One of the most enjoyable facets of Gardony's music is how rhythmical many of his pieces are. The program opens with "Irrepressible", which roars out of the speakers with a melody inspired by Bela Bartok, Eastern European folk music, and the hard-edge funky swing of Chick Corea. The pianist grew up in Hungary listening to Progressive Rock (Emerson, Lake, & Palmer, Genesis, Can) which one can hear in "Strong Minds" but this listener hears a touch of Black Sabbath in the "heavier" sections. The New Orleans roll of "Cedar Tree Dance" displays the danceability of this music––influenced by Black music, the Trio never lose the infectious feeling (listen to the piano under the bass solo). "Times of Discord" builds off an eight-note descending piano rolling forward on Israel's powerful drumming and Lockwood's mighty bass lines. The drummer switches to the kalimba (African thumb piano) and hand percussion while Gardony picks up the melodica for the hypnotic "Savanna Sunrise", a gentle piece built upon simple phrases.
Photo: Chris Drukker
Six of the last eight tracks on the album are group improvisations. They are a varied and often fascinating collection of ideas, rhythms, and interactions. Ranging from the tender, Abdullah Ibrahim-like, "Everybody Needs a Home" (a nod to bassist Lockwood's native land of South Africa) to the lovely, meditative, "Hopeful Vision" to the quiet interactions of "All that Remains" to the fiery "Night Run" (check out the swinging rhythm section plus the nod to the opening melody of Stravinsky's "The Rite of Spring") to the album closer "Cold Earth" (a rumination of the state of the world featuring splendid arco bass work), the music stands as a testament to the friendship of the Trio, to their fertile musical imaginations, and their intelligent interactions.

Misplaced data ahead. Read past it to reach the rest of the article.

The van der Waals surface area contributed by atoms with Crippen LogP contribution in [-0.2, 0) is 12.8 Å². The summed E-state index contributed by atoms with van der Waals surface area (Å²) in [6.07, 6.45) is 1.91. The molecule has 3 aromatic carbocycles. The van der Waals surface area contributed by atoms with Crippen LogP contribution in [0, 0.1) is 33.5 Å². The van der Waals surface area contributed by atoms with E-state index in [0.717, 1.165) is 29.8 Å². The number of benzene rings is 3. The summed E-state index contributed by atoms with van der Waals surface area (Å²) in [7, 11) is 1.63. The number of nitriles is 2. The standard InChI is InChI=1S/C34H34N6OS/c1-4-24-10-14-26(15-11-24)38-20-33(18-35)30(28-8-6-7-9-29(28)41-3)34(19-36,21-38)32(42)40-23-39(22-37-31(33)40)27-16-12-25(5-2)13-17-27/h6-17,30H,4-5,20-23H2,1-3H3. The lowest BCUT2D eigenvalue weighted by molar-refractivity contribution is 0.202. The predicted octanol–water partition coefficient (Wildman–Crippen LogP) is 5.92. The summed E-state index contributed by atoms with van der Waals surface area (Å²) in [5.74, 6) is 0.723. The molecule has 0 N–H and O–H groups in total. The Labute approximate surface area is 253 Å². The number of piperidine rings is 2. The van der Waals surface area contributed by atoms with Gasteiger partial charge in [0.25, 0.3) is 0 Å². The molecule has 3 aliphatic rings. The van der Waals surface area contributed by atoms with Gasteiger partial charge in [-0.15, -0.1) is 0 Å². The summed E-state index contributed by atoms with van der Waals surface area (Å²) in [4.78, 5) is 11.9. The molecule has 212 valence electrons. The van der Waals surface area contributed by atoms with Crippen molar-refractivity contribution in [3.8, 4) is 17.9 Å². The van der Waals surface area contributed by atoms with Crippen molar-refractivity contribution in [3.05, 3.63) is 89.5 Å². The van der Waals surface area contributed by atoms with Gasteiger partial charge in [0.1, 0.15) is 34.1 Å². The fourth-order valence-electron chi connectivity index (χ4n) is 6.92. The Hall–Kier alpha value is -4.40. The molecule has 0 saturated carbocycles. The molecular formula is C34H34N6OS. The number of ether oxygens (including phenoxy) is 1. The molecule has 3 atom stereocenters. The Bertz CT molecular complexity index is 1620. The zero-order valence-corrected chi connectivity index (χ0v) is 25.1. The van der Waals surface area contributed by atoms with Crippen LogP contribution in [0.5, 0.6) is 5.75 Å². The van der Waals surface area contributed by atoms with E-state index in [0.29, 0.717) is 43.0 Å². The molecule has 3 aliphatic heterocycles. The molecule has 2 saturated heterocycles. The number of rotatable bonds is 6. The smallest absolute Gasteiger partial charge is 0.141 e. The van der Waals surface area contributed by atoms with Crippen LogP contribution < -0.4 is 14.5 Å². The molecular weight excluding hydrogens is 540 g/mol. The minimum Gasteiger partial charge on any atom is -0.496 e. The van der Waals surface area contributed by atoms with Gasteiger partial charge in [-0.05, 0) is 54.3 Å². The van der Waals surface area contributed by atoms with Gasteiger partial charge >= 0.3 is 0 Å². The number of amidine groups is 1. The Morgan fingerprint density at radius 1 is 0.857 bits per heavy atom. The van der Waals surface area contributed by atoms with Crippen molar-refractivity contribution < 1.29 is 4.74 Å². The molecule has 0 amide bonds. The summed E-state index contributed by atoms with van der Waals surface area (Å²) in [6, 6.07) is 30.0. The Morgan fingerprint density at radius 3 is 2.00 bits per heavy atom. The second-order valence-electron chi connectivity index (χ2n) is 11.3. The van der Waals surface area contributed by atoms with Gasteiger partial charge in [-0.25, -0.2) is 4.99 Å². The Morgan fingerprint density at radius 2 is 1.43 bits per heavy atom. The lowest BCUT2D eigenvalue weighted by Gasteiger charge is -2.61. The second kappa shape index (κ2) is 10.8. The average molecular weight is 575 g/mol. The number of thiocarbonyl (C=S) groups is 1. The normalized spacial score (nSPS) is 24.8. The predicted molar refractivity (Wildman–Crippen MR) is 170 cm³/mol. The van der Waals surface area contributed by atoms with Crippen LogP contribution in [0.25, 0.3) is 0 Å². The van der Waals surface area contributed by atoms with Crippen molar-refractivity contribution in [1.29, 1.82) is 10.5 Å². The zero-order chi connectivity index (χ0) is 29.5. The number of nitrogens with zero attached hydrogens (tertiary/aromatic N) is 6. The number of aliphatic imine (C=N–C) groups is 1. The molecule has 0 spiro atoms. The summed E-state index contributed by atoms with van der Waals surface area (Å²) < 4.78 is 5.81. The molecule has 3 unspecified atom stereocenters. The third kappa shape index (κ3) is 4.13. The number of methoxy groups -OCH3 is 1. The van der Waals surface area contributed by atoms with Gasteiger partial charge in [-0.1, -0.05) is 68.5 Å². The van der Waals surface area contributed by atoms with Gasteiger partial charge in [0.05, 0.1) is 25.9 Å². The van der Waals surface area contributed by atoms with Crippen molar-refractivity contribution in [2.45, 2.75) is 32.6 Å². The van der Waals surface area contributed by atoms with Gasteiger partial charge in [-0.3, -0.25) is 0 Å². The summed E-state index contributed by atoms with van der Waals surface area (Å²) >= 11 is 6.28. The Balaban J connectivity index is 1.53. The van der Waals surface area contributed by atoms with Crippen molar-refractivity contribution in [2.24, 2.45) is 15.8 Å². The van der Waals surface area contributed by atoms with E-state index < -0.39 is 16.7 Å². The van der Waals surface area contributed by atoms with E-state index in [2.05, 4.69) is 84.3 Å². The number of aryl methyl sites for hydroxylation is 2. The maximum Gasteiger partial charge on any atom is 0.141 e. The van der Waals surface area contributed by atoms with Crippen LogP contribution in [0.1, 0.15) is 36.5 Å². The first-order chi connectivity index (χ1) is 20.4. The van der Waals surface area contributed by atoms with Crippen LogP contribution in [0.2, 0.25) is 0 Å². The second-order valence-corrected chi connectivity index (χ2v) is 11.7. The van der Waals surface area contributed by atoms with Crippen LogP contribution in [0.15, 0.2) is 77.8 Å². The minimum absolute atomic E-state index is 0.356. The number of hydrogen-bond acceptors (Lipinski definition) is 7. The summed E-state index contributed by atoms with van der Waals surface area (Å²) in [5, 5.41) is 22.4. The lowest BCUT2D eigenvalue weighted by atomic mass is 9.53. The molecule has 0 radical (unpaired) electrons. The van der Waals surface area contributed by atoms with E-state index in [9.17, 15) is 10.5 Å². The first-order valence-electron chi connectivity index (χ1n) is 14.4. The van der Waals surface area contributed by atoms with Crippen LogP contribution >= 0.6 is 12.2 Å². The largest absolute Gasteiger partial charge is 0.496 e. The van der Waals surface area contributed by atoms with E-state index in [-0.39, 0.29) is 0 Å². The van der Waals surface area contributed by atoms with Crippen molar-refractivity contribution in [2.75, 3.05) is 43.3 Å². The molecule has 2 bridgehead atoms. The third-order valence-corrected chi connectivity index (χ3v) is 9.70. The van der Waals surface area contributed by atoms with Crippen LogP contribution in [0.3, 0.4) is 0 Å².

"Close Connection" will make you sit up and listen. Laszlo Gardony, along with Yoron Israel and John Lockwood, has created music that shines in the darkness that seems to envelop our world. Recorded as the pandemic still had its tight grip on this country and abroad, this music, even with several darker moments, brims with hope, joy, and fun!
For more information, go to www.lgjazz.com. To hear more and to purchase the album, go to
Looking for the perfect gift for the "jazzhead" on your Holiday shopping list, look no further "Emerald City Nights : Live at The Penthouse", two 2-CD sets from pianist Ahmad Jamal. The sets are the first releases on producer-historian Zev Feldman's new Jazz Detective label. Feldman has built quite a reputation for discovering never-before-released music from the 1950s and 60s and releasing intelligently package albums for Resonance Records (he's also worked on several archival releases for Blue Note). His work not only features music but also interviews with many of the musicians involved in each project as well as with writers, presenters, and others who give great insight on each project.
The first two CDs from the Seattle, Washington nightclub, are subtitled "1963-1964" and feature one session recorded in June of 1963 while the other has selections from March 28 and April 2 1964. The 1963 date features Mr. Jamal with bassist Richard Evans and drummer Chuck Lampkin; opening with the lively and truly swinging "Johnny One Note" from the 1937 Rodgers & Hart musical "Babe In Arms". One can help but notice the flexible yet solid rhythm section giving the pianist lots of space to dance. Because the bassist and drummer are not sideman but partners in the creative process. Yes, the pianist selects the material but the music is continually reshaped on the bandstand and in the studio by all three. Bassist Evans composed "Minor Adjustments", a classically-inspired work that shows how graceful both he and the pianist can play. The highlight of this first Trio set is the high-energy "Squatty Roo"––the blistering pace allows Mr. Jamal to play both minimalistic and also let loose. He throws quotes from several songs in his fiery solo.